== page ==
The ongoing budget crisis in California has made it very clear to the CIOs of the state's 23 California State University campuses that we must evolve the way we deliver technology offerings and services to students, faculty and staff. There's nothing like a continuing state budget deficit of $25 billion and student fee increases of more than 40 percent during the past three academic years to propel change.
One positive development is that the budget crisis coincided with yet another wave of technology innovation. The emergence of cloud computing, Web 2.0 and virtualization has provided new tools that allow us to work collaboratively in ways not previously possible.
In October 2009, the CIO group for the California State University system began talking about steps we can take to cut costs and become more efficient – both on our individual campuses and collectively as a system. We chose the term “synergy” for these multicampus technology initiatives.
One of our first projects was to create a Virtual Information Security Center (VISC). The security center became fully operational last July with eight participating campuses. The concept behind VISC is to share the delivery of security services across participating campuses by using existing staff and focusing on security services that can be delivered virtually. The VISC team comprises staff located on multiple campuses, led by an information security officer, and operates under a uniform governance and management structure. Participating campuses benefit by leveraging institutional and/or skills-based knowledge, uniform practices and procedures, and cost sharing.
Today, the security center offers a full range of services, including risk assessment, policy implementation, incident management and vulnerability scanning. It has been so successful that we eliminated an IT management position at California State University, Northridge, and allocated those dollars to other projects.
The further maturation of virtualization technologies has been a major driver in our ability to work across campus boundaries. One of our projects is a virtual computer lab built using the open source code developed by North Carolina State University.
The virtual computer lab in California began as a pilot project between Cal State East Bay and Cal State Northridge. The VCL gives students and faculty access to specialized lab and course software applications without time or location boundaries because the software can be accessed via the Internet from the student's or faculty member's computer. Thus, students don't need to purchase specialized math and science applications, which can be very expensive to own, and they can access the applications whenever it is convenient for their schedules.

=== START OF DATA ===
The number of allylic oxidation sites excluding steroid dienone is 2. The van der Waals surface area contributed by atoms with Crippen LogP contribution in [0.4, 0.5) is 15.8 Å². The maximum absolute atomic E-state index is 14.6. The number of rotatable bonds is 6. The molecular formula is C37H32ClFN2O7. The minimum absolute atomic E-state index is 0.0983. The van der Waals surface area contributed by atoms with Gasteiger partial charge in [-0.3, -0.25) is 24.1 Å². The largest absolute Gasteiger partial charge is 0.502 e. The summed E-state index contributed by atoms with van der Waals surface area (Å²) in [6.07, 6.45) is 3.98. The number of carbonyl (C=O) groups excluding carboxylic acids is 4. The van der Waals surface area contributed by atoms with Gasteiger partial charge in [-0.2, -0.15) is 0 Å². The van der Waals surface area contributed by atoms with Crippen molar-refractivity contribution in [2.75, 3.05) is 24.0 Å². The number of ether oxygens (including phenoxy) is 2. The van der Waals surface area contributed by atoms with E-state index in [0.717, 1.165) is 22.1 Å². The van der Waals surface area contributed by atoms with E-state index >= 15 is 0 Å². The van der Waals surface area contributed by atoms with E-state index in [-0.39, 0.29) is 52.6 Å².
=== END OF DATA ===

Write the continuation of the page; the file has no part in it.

There are also numerous steps we took at Cal State Northridge to cut our technology costs and increase efficiencies. For example, we transitioned from using two learning management systems to one. We also consolidated our domain controllers and patch servers, transitioned to a campuswide enterprise architecture for our web servers, and deployed thin clients in the smart classrooms to reduce computer refresh costs. Our campus transition of student e-mail to Google Gmail saved approximately $200,000 in annual licensing costs. These campus technology cost savings and efficiencies required extensive collaboration across many campus departments.
Although cost savings are a major benefit of these initiatives, I can't stress enough that equally important are the campus efficiencies and transformational thinking that have resulted from our focus on these projects. One of our real successes is that we have evolved the thinking at the California State University system regarding how campuses can collaborate and have demonstrated that IT can play a strategic role in helping address the budget crisis. In many ways, it's not about the technology, it's about the change in mindset.